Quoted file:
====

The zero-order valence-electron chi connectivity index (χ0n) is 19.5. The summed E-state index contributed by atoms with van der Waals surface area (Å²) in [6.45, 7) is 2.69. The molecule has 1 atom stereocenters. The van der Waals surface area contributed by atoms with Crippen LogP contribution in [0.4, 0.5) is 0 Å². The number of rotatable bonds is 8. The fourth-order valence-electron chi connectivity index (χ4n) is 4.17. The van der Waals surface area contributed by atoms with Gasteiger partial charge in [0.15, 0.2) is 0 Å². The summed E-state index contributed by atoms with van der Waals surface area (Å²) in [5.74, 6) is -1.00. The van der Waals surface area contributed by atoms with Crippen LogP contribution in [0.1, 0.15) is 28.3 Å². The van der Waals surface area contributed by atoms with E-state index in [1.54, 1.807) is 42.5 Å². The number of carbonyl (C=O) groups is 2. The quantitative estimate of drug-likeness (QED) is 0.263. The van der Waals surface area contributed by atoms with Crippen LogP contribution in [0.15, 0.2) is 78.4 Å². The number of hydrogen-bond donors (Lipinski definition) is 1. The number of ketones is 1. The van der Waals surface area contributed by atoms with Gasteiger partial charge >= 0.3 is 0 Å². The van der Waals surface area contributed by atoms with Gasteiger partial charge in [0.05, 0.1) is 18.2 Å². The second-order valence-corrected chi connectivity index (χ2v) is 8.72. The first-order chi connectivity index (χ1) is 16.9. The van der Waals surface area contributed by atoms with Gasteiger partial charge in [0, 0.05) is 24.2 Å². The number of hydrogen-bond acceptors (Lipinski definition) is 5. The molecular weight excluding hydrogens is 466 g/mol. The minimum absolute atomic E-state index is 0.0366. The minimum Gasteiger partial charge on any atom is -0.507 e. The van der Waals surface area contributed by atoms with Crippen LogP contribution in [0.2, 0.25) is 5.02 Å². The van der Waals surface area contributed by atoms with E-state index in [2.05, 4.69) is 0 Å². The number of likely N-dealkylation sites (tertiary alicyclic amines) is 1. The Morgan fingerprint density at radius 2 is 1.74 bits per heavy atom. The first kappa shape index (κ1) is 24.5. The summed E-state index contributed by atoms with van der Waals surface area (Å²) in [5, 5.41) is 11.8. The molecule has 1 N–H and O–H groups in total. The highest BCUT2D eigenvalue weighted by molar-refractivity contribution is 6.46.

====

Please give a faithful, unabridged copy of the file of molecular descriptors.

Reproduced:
The zero-order valence-electron chi connectivity index (χ0n) is 19.5. The summed E-state index contributed by atoms with van der Waals surface area (Å²) in [6.45, 7) is 2.69. The molecule has 1 atom stereocenters. The van der Waals surface area contributed by atoms with Crippen LogP contribution in [0.4, 0.5) is 0 Å². The number of rotatable bonds is 8. The fourth-order valence-electron chi connectivity index (χ4n) is 4.17. The van der Waals surface area contributed by atoms with Gasteiger partial charge in [0.15, 0.2) is 0 Å². The summed E-state index contributed by atoms with van der Waals surface area (Å²) in [5.74, 6) is -1.00. The van der Waals surface area contributed by atoms with Crippen LogP contribution in [0.1, 0.15) is 28.3 Å². The van der Waals surface area contributed by atoms with E-state index in [1.54, 1.807) is 42.5 Å². The number of carbonyl (C=O) groups is 2. The quantitative estimate of drug-likeness (QED) is 0.263. The van der Waals surface area contributed by atoms with Crippen LogP contribution in [0.15, 0.2) is 78.4 Å². The number of hydrogen-bond donors (Lipinski definition) is 1. The number of ketones is 1. The van der Waals surface area contributed by atoms with Gasteiger partial charge >= 0.3 is 0 Å². The van der Waals surface area contributed by atoms with Gasteiger partial charge in [0.05, 0.1) is 18.2 Å². The second-order valence-corrected chi connectivity index (χ2v) is 8.72. The first-order chi connectivity index (χ1) is 16.9. The van der Waals surface area contributed by atoms with Gasteiger partial charge in [0, 0.05) is 24.2 Å². The number of hydrogen-bond acceptors (Lipinski definition) is 5. The molecular weight excluding hydrogens is 466 g/mol. The minimum absolute atomic E-state index is 0.0366. The minimum Gasteiger partial charge on any atom is -0.507 e. The van der Waals surface area contributed by atoms with Crippen LogP contribution in [0.2, 0.25) is 5.02 Å². The van der Waals surface area contributed by atoms with E-state index in [2.05, 4.69) is 0 Å². The number of likely N-dealkylation sites (tertiary alicyclic amines) is 1. The Morgan fingerprint density at radius 2 is 1.74 bits per heavy atom. The first kappa shape index (κ1) is 24.5. The summed E-state index contributed by atoms with van der Waals surface area (Å²) in [5, 5.41) is 11.8. The molecule has 1 N–H and O–H groups in total. The highest BCUT2D eigenvalue weighted by molar-refractivity contribution is 6.46.